Finding only appears to apply to girls, not boys.
Article Courtesy of Reuters.com
By Joene Hendry
Breastfeeding appears to reduce the risk for severe lung infection and associated hospitalization among infant girls, but not among infant boys.
The finding comes from a study of babies in Buenos Aires, Argentina, by Dr. Fernando Polack, from Vanderbilt University in Nashville, Tennessee, and colleagues.
Boys may derive some protection from breastfeeding, noted Polack, but this study may have been too small to sufficiently identify this benefit.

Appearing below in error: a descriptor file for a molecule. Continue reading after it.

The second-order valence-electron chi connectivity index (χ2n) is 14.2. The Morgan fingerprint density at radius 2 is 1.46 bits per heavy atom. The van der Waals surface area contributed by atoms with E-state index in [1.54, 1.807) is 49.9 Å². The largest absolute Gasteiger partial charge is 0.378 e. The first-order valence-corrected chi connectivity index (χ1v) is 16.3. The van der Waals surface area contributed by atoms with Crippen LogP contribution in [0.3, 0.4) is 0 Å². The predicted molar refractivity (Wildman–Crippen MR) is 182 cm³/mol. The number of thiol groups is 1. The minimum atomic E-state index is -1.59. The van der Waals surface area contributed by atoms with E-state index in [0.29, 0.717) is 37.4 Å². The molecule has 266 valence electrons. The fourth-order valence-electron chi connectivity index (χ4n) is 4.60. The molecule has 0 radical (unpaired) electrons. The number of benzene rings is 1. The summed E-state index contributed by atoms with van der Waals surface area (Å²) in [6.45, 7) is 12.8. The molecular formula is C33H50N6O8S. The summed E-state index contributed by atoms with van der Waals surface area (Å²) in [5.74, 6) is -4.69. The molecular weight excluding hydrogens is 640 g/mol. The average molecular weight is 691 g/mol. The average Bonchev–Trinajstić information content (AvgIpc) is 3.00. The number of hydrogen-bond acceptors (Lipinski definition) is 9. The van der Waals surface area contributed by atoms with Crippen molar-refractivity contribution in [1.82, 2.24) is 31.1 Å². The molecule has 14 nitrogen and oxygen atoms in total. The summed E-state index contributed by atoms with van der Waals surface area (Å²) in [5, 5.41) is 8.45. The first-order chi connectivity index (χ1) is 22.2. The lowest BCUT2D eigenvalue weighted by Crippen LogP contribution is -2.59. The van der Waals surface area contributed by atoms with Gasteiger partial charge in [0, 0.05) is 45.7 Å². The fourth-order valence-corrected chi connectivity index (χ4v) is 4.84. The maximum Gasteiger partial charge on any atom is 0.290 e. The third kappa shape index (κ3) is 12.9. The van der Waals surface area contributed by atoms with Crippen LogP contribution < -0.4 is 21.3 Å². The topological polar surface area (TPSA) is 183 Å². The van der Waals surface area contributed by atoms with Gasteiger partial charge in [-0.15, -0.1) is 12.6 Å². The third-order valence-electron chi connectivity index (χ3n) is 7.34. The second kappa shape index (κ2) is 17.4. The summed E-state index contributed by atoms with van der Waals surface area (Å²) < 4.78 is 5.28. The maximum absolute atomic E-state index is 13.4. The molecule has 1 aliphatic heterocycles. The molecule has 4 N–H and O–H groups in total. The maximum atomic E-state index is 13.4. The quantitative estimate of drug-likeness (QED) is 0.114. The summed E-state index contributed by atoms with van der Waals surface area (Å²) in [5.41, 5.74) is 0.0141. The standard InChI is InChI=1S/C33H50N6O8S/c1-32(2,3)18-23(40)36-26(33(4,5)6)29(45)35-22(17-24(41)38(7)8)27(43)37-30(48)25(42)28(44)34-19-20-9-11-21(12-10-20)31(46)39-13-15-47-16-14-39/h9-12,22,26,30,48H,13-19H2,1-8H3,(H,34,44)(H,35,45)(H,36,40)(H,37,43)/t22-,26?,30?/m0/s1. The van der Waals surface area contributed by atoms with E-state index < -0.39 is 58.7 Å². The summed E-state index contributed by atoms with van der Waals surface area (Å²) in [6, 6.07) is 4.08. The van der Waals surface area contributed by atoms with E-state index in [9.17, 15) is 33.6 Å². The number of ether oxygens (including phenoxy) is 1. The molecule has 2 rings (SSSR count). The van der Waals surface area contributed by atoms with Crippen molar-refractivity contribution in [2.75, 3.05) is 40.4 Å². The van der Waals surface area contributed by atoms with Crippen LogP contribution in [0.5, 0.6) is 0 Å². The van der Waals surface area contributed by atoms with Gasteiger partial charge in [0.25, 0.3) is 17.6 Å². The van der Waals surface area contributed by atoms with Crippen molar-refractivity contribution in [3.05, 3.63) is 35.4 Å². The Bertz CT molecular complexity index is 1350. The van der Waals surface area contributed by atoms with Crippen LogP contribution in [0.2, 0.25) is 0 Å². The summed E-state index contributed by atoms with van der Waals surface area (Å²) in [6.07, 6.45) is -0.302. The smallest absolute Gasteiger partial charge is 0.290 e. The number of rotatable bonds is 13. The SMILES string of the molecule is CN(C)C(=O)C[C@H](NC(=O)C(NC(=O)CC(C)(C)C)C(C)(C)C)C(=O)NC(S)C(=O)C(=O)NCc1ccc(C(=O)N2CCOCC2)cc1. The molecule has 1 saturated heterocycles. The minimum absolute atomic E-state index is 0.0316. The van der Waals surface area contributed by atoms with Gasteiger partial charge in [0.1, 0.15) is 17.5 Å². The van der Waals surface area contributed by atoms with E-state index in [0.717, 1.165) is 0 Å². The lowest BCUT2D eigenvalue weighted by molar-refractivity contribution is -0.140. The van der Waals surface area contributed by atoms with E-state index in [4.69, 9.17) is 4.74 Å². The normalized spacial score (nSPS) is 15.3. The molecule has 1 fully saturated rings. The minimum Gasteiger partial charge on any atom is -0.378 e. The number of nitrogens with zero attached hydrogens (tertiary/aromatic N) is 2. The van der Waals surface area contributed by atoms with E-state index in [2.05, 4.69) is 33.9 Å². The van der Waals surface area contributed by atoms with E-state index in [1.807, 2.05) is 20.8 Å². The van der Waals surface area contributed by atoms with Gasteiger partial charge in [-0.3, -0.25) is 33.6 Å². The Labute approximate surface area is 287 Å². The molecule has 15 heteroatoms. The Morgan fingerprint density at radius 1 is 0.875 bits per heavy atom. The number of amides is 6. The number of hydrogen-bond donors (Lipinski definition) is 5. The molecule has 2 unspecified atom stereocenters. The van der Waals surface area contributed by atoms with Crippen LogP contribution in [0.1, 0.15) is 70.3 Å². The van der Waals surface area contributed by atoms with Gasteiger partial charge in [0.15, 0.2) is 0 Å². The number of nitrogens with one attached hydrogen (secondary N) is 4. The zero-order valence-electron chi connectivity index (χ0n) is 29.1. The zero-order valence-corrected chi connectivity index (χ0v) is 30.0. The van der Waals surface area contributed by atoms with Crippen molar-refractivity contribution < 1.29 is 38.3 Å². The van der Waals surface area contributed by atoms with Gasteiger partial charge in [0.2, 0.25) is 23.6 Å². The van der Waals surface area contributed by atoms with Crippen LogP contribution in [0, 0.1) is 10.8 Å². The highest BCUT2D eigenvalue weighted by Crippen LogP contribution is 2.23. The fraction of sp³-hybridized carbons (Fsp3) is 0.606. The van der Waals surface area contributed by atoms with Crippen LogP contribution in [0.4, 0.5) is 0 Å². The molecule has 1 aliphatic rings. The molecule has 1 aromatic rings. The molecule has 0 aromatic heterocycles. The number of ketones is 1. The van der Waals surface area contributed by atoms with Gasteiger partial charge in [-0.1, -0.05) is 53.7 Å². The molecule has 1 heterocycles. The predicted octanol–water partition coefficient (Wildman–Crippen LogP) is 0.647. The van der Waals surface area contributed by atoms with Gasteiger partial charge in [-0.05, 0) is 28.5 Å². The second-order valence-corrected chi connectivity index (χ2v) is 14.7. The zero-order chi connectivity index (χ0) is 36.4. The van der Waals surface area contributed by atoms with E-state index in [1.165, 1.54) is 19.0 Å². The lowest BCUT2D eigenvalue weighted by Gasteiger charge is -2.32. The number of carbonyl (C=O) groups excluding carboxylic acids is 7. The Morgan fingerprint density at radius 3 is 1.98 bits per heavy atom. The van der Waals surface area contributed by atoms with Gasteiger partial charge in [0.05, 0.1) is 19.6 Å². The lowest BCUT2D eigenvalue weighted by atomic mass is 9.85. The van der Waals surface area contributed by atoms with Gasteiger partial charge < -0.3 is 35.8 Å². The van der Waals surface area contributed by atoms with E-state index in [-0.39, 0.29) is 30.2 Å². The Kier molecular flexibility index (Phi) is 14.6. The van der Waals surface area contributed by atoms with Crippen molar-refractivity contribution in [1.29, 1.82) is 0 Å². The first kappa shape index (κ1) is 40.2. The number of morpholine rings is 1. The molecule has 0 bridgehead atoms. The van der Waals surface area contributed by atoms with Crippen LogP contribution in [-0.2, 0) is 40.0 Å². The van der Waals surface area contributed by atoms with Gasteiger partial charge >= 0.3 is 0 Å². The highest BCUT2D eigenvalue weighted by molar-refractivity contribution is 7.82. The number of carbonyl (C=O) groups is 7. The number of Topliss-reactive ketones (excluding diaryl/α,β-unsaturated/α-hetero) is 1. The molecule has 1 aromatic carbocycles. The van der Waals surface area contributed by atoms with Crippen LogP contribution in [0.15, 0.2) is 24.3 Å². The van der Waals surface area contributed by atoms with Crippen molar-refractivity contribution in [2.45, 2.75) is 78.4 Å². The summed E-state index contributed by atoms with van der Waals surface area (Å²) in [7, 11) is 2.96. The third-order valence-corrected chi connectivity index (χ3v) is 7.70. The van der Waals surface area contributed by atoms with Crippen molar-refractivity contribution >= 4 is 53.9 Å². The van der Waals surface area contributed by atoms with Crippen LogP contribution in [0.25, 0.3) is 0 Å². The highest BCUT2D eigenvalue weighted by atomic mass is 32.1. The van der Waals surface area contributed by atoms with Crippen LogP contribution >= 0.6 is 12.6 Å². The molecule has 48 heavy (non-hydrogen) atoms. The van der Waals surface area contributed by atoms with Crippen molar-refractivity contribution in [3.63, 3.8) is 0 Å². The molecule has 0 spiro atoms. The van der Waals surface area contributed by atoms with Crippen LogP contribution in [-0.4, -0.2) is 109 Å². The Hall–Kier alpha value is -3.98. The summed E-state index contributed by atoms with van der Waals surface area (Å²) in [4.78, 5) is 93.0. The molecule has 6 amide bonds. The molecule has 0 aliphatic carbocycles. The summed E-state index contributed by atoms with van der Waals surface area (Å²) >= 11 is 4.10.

Still, the results mirror previous research conducted in Argentina and the United States, Polack told Reuters Health, and when taken together indicate that “mothers of girls should pay close attention to the importance of breastfeeding to protect their infant’s lungs.”
The investigators assessed how breastfeeding altered the risk for pneumonia and hospitalization among 323 infants who developed an acute respiratory infection at an average age of 4.6 months.
Overall, 77 percent of the infants were breastfed, Polack’s team reports in the Pediatric Infectious Disease Journal.
Viral pneumonia developed in 23 percent of the formula-fed girls versus 5 percent of the breastfed girls. Hospitalization was necessary more frequently among formula-fed girls (38 percent) compared with breastfed girls (18 percent).